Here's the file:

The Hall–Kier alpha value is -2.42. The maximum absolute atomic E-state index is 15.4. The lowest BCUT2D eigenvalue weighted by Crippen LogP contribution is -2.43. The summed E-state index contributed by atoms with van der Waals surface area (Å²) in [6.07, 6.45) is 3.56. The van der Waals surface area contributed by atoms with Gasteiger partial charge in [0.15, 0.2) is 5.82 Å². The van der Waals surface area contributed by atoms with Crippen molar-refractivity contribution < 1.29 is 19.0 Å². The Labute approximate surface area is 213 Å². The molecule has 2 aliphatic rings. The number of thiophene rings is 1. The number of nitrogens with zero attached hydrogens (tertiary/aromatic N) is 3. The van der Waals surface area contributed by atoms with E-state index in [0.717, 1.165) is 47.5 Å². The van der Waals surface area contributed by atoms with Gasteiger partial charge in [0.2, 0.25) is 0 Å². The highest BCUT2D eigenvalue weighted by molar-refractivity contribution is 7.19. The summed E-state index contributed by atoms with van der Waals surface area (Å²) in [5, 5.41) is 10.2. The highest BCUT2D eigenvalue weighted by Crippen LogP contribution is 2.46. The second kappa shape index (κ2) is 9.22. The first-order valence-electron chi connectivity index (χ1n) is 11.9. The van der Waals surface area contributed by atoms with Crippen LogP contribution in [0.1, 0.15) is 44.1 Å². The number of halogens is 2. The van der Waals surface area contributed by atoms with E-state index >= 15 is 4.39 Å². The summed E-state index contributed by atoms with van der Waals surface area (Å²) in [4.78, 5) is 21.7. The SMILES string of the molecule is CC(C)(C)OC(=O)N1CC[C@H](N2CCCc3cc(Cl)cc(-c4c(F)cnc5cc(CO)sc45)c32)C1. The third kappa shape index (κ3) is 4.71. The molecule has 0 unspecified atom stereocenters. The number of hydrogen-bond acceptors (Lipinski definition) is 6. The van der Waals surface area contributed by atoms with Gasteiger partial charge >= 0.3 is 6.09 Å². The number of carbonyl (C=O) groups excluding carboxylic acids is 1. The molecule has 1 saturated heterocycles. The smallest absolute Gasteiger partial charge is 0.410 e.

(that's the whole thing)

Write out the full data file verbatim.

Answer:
The Hall–Kier alpha value is -2.42. The maximum absolute atomic E-state index is 15.4. The lowest BCUT2D eigenvalue weighted by Crippen LogP contribution is -2.43. The summed E-state index contributed by atoms with van der Waals surface area (Å²) in [6.07, 6.45) is 3.56. The van der Waals surface area contributed by atoms with Gasteiger partial charge in [0.15, 0.2) is 5.82 Å². The van der Waals surface area contributed by atoms with Crippen molar-refractivity contribution < 1.29 is 19.0 Å². The Labute approximate surface area is 213 Å². The molecule has 2 aliphatic rings. The number of thiophene rings is 1. The number of nitrogens with zero attached hydrogens (tertiary/aromatic N) is 3. The van der Waals surface area contributed by atoms with E-state index in [0.717, 1.165) is 47.5 Å². The van der Waals surface area contributed by atoms with Gasteiger partial charge in [0.2, 0.25) is 0 Å². The highest BCUT2D eigenvalue weighted by molar-refractivity contribution is 7.19. The summed E-state index contributed by atoms with van der Waals surface area (Å²) in [5, 5.41) is 10.2. The highest BCUT2D eigenvalue weighted by Crippen LogP contribution is 2.46. The second kappa shape index (κ2) is 9.22. The first-order valence-electron chi connectivity index (χ1n) is 11.9. The van der Waals surface area contributed by atoms with Crippen LogP contribution in [0.1, 0.15) is 44.1 Å². The number of halogens is 2. The van der Waals surface area contributed by atoms with E-state index >= 15 is 4.39 Å². The summed E-state index contributed by atoms with van der Waals surface area (Å²) in [4.78, 5) is 21.7. The SMILES string of the molecule is CC(C)(C)OC(=O)N1CC[C@H](N2CCCc3cc(Cl)cc(-c4c(F)cnc5cc(CO)sc45)c32)C1. The third kappa shape index (κ3) is 4.71. The molecule has 0 unspecified atom stereocenters. The number of hydrogen-bond acceptors (Lipinski definition) is 6. The van der Waals surface area contributed by atoms with Gasteiger partial charge >= 0.3 is 6.09 Å². The number of carbonyl (C=O) groups excluding carboxylic acids is 1. The molecule has 1 saturated heterocycles. The smallest absolute Gasteiger partial charge is 0.410 e.